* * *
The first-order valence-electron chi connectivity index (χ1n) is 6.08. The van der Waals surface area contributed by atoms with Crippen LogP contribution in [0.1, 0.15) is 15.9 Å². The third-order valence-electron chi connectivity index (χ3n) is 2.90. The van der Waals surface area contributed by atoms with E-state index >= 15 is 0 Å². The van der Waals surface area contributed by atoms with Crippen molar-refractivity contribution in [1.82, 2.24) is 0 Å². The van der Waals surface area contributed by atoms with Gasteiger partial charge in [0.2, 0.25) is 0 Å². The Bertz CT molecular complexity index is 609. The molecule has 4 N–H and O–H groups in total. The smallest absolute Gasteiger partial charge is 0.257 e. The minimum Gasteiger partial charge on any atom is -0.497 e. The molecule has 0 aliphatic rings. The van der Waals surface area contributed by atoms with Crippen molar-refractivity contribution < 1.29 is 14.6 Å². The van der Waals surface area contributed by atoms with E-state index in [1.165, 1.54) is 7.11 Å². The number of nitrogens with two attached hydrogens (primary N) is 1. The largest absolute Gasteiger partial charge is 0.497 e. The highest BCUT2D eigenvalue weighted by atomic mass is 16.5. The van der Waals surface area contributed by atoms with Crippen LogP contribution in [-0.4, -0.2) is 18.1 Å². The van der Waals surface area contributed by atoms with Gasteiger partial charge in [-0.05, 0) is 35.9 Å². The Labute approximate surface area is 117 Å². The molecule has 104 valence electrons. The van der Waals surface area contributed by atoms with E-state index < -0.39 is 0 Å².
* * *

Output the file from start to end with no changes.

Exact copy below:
The first-order valence-electron chi connectivity index (χ1n) is 6.08. The van der Waals surface area contributed by atoms with Crippen LogP contribution in [0.1, 0.15) is 15.9 Å². The third-order valence-electron chi connectivity index (χ3n) is 2.90. The van der Waals surface area contributed by atoms with E-state index >= 15 is 0 Å². The van der Waals surface area contributed by atoms with Crippen molar-refractivity contribution in [1.82, 2.24) is 0 Å². The van der Waals surface area contributed by atoms with Gasteiger partial charge in [0.2, 0.25) is 0 Å². The Bertz CT molecular complexity index is 609. The molecule has 4 N–H and O–H groups in total. The smallest absolute Gasteiger partial charge is 0.257 e. The minimum Gasteiger partial charge on any atom is -0.497 e. The molecule has 0 aliphatic rings. The van der Waals surface area contributed by atoms with Crippen molar-refractivity contribution < 1.29 is 14.6 Å². The van der Waals surface area contributed by atoms with E-state index in [1.165, 1.54) is 7.11 Å². The number of nitrogens with two attached hydrogens (primary N) is 1. The largest absolute Gasteiger partial charge is 0.497 e. The highest BCUT2D eigenvalue weighted by atomic mass is 16.5. The van der Waals surface area contributed by atoms with Crippen LogP contribution in [-0.4, -0.2) is 18.1 Å². The van der Waals surface area contributed by atoms with Gasteiger partial charge in [-0.05, 0) is 35.9 Å². The Labute approximate surface area is 117 Å². The molecule has 104 valence electrons. The van der Waals surface area contributed by atoms with E-state index < -0.39 is 0 Å².